Absolutely no problem at all finding something for H in my music lexicon: the incomparable Jimi.
Anyone even half-seriously interested in rock music could almost have been forgiven for becoming blasé about guitarists before Jimi came along, breaking through in the UK before his native USA really caught on to him.
By late 1966 there were plenty of estimable British exponents of the electric guitar, many of them coming through the proving grounds of the Yardbirds or John Mayall’s Bluesbreakers – people who could play lead on electric blues with fluency and panache.
Jimi could too, of course, but he just took the instrument to another dimension. He went far beyond flashy fingerwork. His reversed strings Fender Stratocaster created sounds that had never been heard before and, even when you did hear them, you thought would be impossible. Maybe for anyone else they were…..
But it wasn’t just the pyrotechnics. The Jimi Hendrix Experience’s first album ‘Are You Experienced’ is still, in my opinion, one of the greatest records ever released anywhere by anyone. Two lines summarise it – the first from the title track : “not necessarily stoned but…beautiful” and the second from ‘Third Stone From The Sun’ the trance-y, trippy classic that would get in my Top Ten any day of the week: ‘And you’ll never hear surf music again’. After that, you wouldn’t need to.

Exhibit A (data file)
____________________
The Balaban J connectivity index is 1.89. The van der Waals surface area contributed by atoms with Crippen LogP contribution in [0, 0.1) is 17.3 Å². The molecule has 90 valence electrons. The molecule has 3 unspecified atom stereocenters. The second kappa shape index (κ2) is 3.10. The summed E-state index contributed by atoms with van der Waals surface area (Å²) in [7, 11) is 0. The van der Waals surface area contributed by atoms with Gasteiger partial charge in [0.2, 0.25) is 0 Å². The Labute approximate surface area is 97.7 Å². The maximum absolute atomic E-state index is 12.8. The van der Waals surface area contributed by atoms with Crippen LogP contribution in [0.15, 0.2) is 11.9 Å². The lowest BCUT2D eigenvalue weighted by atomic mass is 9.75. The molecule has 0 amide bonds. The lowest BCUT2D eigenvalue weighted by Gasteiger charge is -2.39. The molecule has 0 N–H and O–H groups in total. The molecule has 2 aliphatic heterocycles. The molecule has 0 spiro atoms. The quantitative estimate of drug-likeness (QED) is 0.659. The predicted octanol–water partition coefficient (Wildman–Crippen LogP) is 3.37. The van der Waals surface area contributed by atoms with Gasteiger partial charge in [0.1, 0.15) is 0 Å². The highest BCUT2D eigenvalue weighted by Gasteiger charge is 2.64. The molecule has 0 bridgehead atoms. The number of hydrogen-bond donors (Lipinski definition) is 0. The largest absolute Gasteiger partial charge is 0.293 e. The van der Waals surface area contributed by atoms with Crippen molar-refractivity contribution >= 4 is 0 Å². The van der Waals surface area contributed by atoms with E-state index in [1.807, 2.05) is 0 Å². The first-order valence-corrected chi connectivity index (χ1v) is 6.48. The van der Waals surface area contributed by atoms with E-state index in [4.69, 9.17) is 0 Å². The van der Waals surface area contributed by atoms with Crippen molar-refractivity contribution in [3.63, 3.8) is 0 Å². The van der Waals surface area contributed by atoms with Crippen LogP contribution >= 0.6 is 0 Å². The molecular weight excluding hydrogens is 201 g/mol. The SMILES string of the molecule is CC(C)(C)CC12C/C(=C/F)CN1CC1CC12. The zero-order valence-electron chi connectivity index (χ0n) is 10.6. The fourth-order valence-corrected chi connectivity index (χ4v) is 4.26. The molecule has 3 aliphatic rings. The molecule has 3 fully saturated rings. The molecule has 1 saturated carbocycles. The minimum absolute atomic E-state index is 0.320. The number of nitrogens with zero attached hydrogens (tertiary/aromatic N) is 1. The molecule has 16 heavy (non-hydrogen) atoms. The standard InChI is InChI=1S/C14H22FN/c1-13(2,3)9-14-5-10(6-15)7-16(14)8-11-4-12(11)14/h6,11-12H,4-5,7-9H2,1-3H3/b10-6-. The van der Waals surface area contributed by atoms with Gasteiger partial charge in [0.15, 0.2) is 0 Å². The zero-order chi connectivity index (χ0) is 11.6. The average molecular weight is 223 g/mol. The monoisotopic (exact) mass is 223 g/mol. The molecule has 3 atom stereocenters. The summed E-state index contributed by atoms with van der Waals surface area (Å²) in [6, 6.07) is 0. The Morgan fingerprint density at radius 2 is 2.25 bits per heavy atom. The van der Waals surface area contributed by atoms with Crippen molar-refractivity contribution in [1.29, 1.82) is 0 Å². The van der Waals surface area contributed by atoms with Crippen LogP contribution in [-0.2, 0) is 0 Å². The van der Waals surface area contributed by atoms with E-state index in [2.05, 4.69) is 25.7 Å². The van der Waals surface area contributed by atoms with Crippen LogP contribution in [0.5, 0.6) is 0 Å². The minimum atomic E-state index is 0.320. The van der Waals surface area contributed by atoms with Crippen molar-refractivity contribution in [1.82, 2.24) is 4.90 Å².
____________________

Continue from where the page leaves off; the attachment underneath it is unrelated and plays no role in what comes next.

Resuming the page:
The prospect of seeing Hendrix was the main reason I made the trek to the Isle of Wight in 1970. That performance, only a few weeks before his death, was rather subdued, but still a piece of history. And a year earlier he’d already given a master class on stretching the potential of the electric guitar to its absolute limit, re-imagiinng The Star-Spangled Banner at Woodstock:
I must confess that I have never owned a Hawkwind album. Probably the best shorthand description of their sound would be ‘space rock’ – evocative of outer space, largely thanks to the swirling keyboards, but underpinned by hard-driving rock. Hardly surprising given that in their early years the bass guitarist was a bloke called Lemmy. I like ‘spacey’ music and I’m surely not averse to hard-driving rock but I was never entirely convinced that the two really go together. I’m more the Pink Floyd slowly-unfolding starscape type.
However, I did see Hawkwind, in very intimate surroundings, in 1970 – they set up in the corner of the junior common room of my college at the University of Kent, during Freshers’ Week. Afterwards, a few of us had a very nice chat at the bar with Dave Brock; I wouldn’t be surprised if my companions, also straight out of school, felt just as grown-up as I did.
The occasion was notable, too, for being the first time I saw a strobe light in action. Now that was weird.